Thursday, November 4, 2010

For the love of vegetables

I feel long overdue for a food blog entry. It's been about six months since my last food/cooking frenzy, and given that a lot of big things have been happening in my kitchen lately, I feel like it's time.

My grocery hauls have been really colorful lately!

Exactly two years ago, Seyeon and I took a fall break trip to Austin, Texas together. She was interested in scoping it out for grad school and future living, and I went along for the ride. Given that we were both wrapped up in our busy lives prior to the trip (I was in the final stretch before the 5K that I'd organized and stressed out of my mind about it), we had no time to plan anything, including where we'd stay once we got there. We found a decent hostel for the first couple nights, and from there, coordinated a couple homes to stay in after that via FANTASTIC website.

Our first couchsurfing host was a guy named David Ansel, who'd started his own soup-making-and-delivery business in Austin, The Soup Peddler. Our next couchsurfing host was the self-proclaimed "Team Sprout" - three young, enthusiastic raw foodists who hosted us for a craft night and a board game night and made us delicious raw food and smoothies to take with us on our daily adventures around the city. The three of them - Kaye, Chris, and Kristy - have been in both Seyeon's and my mind since we visited Austin for the first time, and their introducing us to the raw foods lifestyle irreversibly piqued our interest.

A quick overview on raw foods: essentially, a 100% raw diet (though many raw foodists will only maintain a 70% or 80% raw diet) excludes anything that's been heated above 116 degrees Fahrenheit. The theory behind is it that heating foods above 116 changes the actual chemical structure of the food, introducing carcinogens, zapping nutrients, and essentially killing the life energy out of the food. There are countless stories of people reversing cancer, heart disease, Type 1 diabetes, and various otherwise life-threatening, degenerative diseases by switching to a raw foods diet. People report soaring energy levels, because their digestive system no longer requires huge amounts of energy to break down weighty, nutrient-depleted foods. It's like veganism on steroids; not only no meat or dairy, but no cooked grains (only sprouted ones) either. Even coffee and tea is technically not considered raw. ("Sun tea", in which herbs are left to steep in a cup of water in direct sunlight, is permissible.) No bread, no oatmeal, nothing pasteurized.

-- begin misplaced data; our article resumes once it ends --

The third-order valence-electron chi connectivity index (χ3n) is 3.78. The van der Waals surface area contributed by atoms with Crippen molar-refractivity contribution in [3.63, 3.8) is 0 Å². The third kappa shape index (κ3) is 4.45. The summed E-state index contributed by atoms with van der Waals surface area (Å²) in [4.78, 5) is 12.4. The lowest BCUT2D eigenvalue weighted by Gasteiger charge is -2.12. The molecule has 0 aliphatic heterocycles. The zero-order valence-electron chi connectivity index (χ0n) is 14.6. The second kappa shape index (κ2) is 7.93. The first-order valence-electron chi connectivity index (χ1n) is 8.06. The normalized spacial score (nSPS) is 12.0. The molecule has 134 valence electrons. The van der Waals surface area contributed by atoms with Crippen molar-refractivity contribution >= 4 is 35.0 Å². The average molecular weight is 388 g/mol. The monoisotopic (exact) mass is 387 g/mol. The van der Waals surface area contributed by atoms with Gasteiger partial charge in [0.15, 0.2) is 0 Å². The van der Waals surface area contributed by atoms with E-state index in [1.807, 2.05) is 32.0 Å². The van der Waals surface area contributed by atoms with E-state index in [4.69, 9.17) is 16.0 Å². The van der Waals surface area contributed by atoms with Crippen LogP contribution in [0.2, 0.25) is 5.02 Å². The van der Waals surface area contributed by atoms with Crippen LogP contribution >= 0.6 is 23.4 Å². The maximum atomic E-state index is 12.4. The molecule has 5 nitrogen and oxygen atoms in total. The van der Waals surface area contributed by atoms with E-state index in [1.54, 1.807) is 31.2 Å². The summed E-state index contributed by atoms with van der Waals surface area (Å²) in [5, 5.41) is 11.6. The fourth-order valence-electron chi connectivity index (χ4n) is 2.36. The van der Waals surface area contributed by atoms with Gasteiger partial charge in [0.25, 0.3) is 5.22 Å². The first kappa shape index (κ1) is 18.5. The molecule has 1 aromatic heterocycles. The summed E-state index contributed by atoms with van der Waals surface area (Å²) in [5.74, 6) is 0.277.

Of course, there's nothing practical about being raw in our modern society. Virtually nothing at restaurants fits the bill; you have to pack all your own food when you travel or go anywhere; our culture is truly built around cooked food and the sharing of it, and people will think you're crazy. Raw food is extreme, yes. But if you all could meet Kaye and Chris and Kristy in Austin, you'd want to give raw foods a try, too; you couldn't meet happier, kinder, more energetic souls in your life.

Don't worry; I haven't totally gone off the deep end with it yet. But I have been fascinated with raw foods over the past two years, and am trying to incorporate more raw foods into my daily diet. Finally having a powerful juicer and blender on my kitchen counter has made a huge difference. Already, just with incorporating juiced greens and green smoothies into my morning routine, I've entirely cut my dependency on or cravings for coffee. I switched to black tea for awhile, but now, I don't even need that. Some blended kale or spinach with fresh fruit really gets me going first thing in the morning.

A huge thanks to Alan for the juicer (birthday present!) that got me from just thinking and reading about raw foods to putting it into action in my daily life and seeing what happened. The 2-horsepower Vita Mix blender was a present to myself, with help from both Elodie and my mom, who contributed to my ongoing "blender fund" that's been pending since that trip to Austin. Amusingly, it was a sentence from Leo Babauta's "The Power of Less" that convinced me to get it - something about how if you think you really want something, to wait 30 days, and only if you still want it then, to go ahead and buy it. I realized I've been telling everybody in my life about how much I want a Vita Mix for two years now, so it was just time.

Here are a few of my raw food experiments so far:

Raw guacamole

Raw corn chowder (yup, cool soup...surprisingly good)

Green smoothie: Before.

Green smoothie: After.

So am I giving up on cooked food altogether just yet? Absolutely not. I just ordered a ton of yummy organic groceries from, via a fantastic Groupon yesterday, when I got home from school, two giant bins of produce and loaves of bread and chocolate milk and fancy cheeses and hazelnut granola and locally made pumpkin cookie dough were awaiting me.

I've tried to do a few days of eating 100% raw, and my body wasn't happy about it. A lot of raw foodists would argue that my body sees cooked food as a drug, and trying to quit it cold turkey will elicit withdrawal symptoms...who knows? Otherwise, I can't imagine lots of fresh vegetables and fruit giving me headaches, but I have been especially headachey the past week or two.

Bottom line: I will continue to experiment, and probably write about my findings here. Last bit of awesome food-related news: My neighborhood just got hooked up with food and yard waste pick up! So now all my food scraps (of which there are many, especially with my juicer!) can get composted. Good news.

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